There are various factors which can be used to assess how ‘busy’ or ‘large’ a port is; this could be a reference to the area covered by the port, the amount of traffic handled or the gross tonnage processed. With no standardised method of analysing traffic, various nations around the world claim to boast the largest port in the world.
This top ten list of global ports has been made in consideration of size, gross tonnage handled and the role that these ports play in the import and export capabilities of the nations they serve and in international imports and exports.
10. Port of Felixstowe, United Kingdom
Though small in comparison to ports around the globe and covering a mere 1.4 square miles, the Port of Felixstowe on the Suffolk coast accounts for almost half of Britain’s container trade. According to the Journal of Commerce, this North Sea port processes more than 3.4 million TEU’s (Twenty-foot Equivalent Units) every year and connects the UK to more than 360 other global ports.
9. Port of Hamburg, Germany
Germany’s ‘Gateway to the World’ is the nation’s largest port and the third largest in Europe, behind Rotterdam and Antwerp.
In 2012, the gross tonnage of cargo processed by the port increased by 4.4 percent and reached 130.9 million tons, as documented by the Port of Hamburg Authority.
8. Port Hedland, Western Australia
The naturally deep anchorage of this harbour has led to Port Hedland becoming one of the highest tonnage ports in all of Oceania.
In 2011, the port handled in excess of 199 million tons of cargo, more than any port in the history of Australia. Exports for Port Hedland include iron ore, of which the port is one of the largest handlers in the world.
7. Port of Jebel Ali, United Arabs Emirates
Located in the city of Dubai, the Port of Jebel Ali is the largest man-made harbour in the world and the Middle East’s biggest port.
With links to the Dubai International Airport Cargo Village, this port is the epicentre for international imports and exports in the Middle East, and boasts a transit time between ship and plane of just four fours, a time period unrivalled by any other port.
6. Port of South Louisiana, United States
As you might expect, the largest port in the United States falls along the mammoth expanse of the great Mississippi River.
As well as occupying a top spot in the world largest shipping ports and the largest in America, the Port of South Louisiana is also one of the biggest bulk cargo ports in the world. As recorded in the First Quarter 2013 Tonnage Report, the Port of South Louisiana accounts for up 70 percent of the nation’s grain exports, including wheat, soy and corn.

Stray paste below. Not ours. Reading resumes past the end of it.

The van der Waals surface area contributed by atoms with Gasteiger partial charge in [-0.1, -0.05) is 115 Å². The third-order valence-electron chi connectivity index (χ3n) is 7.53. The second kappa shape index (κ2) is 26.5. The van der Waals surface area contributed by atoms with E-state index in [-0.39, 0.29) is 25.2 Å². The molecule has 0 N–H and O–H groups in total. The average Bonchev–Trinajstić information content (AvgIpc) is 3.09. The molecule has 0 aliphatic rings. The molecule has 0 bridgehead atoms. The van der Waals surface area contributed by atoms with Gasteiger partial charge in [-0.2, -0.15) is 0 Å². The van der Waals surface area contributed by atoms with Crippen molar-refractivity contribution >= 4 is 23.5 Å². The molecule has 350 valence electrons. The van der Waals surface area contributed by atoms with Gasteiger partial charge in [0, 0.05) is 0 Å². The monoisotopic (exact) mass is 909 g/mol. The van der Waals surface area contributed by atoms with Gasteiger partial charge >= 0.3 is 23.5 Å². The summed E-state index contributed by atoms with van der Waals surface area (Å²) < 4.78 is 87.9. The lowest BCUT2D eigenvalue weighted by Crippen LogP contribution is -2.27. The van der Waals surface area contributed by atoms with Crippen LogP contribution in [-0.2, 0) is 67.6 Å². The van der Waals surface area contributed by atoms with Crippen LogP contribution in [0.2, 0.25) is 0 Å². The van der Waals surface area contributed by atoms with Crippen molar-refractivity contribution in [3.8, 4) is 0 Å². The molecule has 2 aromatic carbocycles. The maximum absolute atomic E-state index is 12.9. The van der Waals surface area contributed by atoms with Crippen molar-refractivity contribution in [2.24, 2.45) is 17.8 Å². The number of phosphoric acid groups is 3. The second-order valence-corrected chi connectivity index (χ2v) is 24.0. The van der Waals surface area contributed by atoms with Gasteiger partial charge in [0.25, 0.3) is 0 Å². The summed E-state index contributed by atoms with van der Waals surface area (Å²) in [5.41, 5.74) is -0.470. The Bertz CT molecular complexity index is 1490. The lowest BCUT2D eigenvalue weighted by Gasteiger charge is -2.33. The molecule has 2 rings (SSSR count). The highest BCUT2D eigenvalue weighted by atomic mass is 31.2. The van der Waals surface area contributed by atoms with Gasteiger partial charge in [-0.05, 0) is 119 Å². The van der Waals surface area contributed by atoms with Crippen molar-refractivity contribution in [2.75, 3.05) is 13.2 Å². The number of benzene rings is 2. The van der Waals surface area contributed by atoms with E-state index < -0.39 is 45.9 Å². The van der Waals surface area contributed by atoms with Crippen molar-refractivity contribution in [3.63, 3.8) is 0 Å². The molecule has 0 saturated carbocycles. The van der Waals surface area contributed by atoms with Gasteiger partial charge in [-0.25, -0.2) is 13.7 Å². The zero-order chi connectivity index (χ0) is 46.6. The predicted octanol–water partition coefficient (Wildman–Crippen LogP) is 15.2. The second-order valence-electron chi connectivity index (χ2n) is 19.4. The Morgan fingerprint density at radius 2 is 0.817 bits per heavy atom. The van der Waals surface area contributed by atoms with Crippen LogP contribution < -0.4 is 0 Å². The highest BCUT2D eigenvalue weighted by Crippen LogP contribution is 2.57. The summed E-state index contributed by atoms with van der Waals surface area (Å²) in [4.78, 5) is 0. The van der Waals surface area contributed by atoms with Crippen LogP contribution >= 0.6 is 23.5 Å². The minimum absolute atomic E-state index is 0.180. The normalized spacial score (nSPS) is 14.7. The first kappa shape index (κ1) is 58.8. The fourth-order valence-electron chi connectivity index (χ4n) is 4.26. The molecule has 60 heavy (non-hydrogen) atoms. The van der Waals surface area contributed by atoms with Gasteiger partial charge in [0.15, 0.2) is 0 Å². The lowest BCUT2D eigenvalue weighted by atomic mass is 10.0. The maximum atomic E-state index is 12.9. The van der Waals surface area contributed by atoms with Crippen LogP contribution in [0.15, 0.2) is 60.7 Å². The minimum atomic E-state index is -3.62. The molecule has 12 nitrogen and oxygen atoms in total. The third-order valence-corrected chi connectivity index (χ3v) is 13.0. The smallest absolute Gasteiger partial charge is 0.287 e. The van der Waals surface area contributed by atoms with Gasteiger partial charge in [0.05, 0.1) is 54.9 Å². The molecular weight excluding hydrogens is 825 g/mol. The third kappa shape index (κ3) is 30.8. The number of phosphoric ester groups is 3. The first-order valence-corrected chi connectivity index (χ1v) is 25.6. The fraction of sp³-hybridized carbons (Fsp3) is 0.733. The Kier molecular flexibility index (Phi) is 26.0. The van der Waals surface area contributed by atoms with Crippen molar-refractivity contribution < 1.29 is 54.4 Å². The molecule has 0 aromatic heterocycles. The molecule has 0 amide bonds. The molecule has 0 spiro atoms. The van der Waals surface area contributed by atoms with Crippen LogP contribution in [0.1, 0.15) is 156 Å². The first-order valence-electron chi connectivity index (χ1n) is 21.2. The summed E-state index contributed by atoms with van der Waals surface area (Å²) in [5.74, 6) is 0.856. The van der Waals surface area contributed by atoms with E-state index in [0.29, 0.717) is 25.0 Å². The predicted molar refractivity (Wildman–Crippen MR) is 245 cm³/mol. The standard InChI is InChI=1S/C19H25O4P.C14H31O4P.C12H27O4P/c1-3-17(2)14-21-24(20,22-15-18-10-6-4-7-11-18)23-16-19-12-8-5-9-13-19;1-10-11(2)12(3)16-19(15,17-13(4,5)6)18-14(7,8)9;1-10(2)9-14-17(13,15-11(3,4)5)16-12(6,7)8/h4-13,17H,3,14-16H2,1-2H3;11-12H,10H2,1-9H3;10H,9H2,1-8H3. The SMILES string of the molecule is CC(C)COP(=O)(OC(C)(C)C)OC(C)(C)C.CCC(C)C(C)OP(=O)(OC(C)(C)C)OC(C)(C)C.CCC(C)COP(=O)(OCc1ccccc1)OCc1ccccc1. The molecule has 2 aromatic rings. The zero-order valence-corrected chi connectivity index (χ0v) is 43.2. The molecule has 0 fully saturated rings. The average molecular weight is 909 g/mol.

5. Port of Hong Kong, China
Like many of the world’s largest and busiest ports, Hong Kong in the South China Sea is a natural harbour and accounts for the cities strong presence in the world market.
The Port of Hong Kong is dominated by container traffic and for a proportion of the late 20th Century, was one world’s busiest container ports serving South-East Asia.
4. Port of Tanjung Pelepas, Malaysia
One of the fastest growing ports in the world, Tanjung Pelepas on the mouth of Pulai River is expected to handle more 10.4 TEU’s by the end of 2014, a mere 14 years since the port commenced operations.
If the expansion of the port continues at its present rate, Tanjung Pelepas could overtake the likes of Singapore in terms of container traffic. Maersk Sealand and the Evergreen Marine Corporation, the two largest shipping companies in the world, have already moved operations from Singapore to this Malaysian port.
3. Port of Rotterdam, Netherlands
For the larger part of the 20th century, the Netherlands was able to boast the busiest port in the world, in terms of cargo tonnage. That is, until the 41 square mile Port of Rotterdam was overtaken by counterparts in the Far East.
Rotterdam still holds the top position of the busiest port in Europe. And with a draft of 74 feet, the Port of Rotterdam occupies a unique position as one of only two ports in the world that can accommodate the world’s largest cargo ship, the MS Berge Stahl.
2. Port of Singapore, Singapore
The origins of this port date back to the 13th century, when Singapore was a significant location for the exportation of cotton, glassware and ceramics for the international market.
Nowadays, the port handles more than 420 million tons of cargo every year and is ranked first in terms of containerised traffic. It also handles almost a quarter of the world’s shipping containers and connects Singapore to more than 600 global ports.
1. Port of Shanghai, China
It may only be by a small margin, considering that the Port of Singapore handles approximately half a million TUE’s less than this Chinese port, but the Port of Shanghai maintains its status as largest and busiest port in the world.
Though the difference in cargo capabilities of Singapore and Shanghai may seem relatively small, Shanghai’s increasing expansion indicates that the future will increase the gap between these two global ports, with Shanghai leading the way.
According to ShipTechnology.com, in 2012 the Port of Shanghai handled over 736 million tons of cargo, ranking it the busiest in the world.
At the heart of Chinese commerce, the Port of Shanghai is responsible for a quarter of the country’s foreign trade. Occupying a geographically crucial space at the head of three of China’s rivers – the Yangtze, Huangpu and Qiatang – Shanghai is China’s gateway to the East China Sea and the international market.